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Why did the Confederate states lose the Civil War?

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Why did the Confederate states lose the Civil War? The Confederate states fought for their secession for four years, yet they still eventually lost, and there is much debate why, and whether it was an inevitable defeat. One of the most important reasons was sheer numbers. The North's superiority in manpower and resources was vital to their victory. Lincoln had at his disposal a population of 22,000,000, compared with a Southern population of 9,000,000, which included 3,500,000 slaves whom they dared not arm. Although some people from Northern states fought for the Confederacy, an equal number of Southerners fought for the North. Four slave states also remained loyal to the Union which was a great help to the North. Throughout the war there was a steady stream of black people to the North to fight for the Union. Lincoln said, 'If I could save the Union without freeing any slave, I would do it', indicating that slaves were unimportant to the cause he was fighting for. ...read more.


All of this led to a psychological change in the Confederates. At the start of the war, one of the reasons why they looked so strong was that they were fighting for a cause...by the end, hunger, death, loss of possessions, break down of law, looting and mass demoralisation, made the people of the Southern states wonder what they were fighting for. Finance also played a main part in the defeat of the South. The Union troops were better paid than the Confederates, and due to inflation at the end of the war, the paper dollars paid to the Southerners were worth nothing. The South owned no gold, its capital being land and slaves (which was useless with the abolition of slavery). The North blockaded ports, which made it practically impossible for the South to sell cotton abroad. This poverty meant that transportation, food, munitions became much poorer quality, again putting the South at a great disadvantage. However, the ingenuity of many Southern officers compensated somewhat for their material disadvantages. ...read more.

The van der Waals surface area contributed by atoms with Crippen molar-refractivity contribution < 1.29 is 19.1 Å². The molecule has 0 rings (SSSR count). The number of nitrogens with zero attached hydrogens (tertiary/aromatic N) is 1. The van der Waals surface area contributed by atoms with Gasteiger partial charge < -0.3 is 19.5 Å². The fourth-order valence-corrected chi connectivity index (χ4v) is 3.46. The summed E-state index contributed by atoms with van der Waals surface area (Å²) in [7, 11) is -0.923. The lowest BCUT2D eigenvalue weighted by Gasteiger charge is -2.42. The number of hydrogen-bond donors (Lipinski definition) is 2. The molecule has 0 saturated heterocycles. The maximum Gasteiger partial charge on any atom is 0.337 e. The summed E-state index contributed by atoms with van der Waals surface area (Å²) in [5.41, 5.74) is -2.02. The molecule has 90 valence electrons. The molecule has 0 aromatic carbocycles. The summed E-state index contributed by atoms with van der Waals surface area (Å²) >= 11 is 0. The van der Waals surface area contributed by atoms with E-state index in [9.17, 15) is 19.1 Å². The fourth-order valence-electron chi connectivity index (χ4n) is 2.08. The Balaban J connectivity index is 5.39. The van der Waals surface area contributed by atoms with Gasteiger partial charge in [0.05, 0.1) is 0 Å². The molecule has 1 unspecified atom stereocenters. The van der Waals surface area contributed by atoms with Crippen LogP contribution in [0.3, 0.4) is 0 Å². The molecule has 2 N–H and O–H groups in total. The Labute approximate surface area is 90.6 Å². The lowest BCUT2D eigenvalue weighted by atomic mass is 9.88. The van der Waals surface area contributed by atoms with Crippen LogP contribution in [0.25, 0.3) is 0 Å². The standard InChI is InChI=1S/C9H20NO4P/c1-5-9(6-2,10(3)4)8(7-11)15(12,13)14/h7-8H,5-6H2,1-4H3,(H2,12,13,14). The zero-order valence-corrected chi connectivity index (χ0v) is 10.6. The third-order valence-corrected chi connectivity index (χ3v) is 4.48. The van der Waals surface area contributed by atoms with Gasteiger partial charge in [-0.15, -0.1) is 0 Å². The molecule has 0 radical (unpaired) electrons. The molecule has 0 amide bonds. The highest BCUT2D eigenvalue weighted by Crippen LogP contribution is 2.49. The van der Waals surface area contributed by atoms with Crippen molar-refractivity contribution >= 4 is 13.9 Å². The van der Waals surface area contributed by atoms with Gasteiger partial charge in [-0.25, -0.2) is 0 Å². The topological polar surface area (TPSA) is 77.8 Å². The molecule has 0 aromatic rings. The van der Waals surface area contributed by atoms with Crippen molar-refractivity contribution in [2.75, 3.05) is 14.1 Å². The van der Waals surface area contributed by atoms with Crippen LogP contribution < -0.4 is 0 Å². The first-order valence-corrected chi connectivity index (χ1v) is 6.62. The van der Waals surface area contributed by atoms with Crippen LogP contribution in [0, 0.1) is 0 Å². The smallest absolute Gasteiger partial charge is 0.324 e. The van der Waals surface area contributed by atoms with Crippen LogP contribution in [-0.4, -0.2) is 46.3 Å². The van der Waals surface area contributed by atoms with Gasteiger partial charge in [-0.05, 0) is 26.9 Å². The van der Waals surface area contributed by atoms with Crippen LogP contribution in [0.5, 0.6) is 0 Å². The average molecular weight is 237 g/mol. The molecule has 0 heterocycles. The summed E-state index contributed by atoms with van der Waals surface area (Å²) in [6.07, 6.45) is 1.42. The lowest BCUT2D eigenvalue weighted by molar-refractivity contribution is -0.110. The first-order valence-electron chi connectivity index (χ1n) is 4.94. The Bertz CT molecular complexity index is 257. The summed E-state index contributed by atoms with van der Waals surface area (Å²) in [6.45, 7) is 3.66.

Lincoln, on the other hand, was a masterful diplomat, prepared to overlook personal differences for the good of the Union. He never once faltered in his determination to save the Union, as we know by his statement made in August 1862 - 'My main aim in this struggle is to save the Union etc.' At the start of the war, the South had recruited and trained their troops better, winning the first Battle of Bull Run, and gaining victories throughout the first year of war. Yet by 1863, the Union general Ulysses S. Grant had a definite strategy, and managed to surround and overcome the Confederates, leaving the South in a state of devastation and defeat. Yet the outcome of the American Civil War was not a foregone conclusion. The North's larger population and superior resources were balanced by the geographical and strategic advantages of fighting on Southern soil. Lincoln's greater ability can be negated by the Confederacy's plentiful supply of experienced and competent generals. However, the South's inadequate government was no match for the North's pre-established, smooth running institution. This was a war of attrition - and in this type of war, the North with its superior numbers had to win. ...read more.

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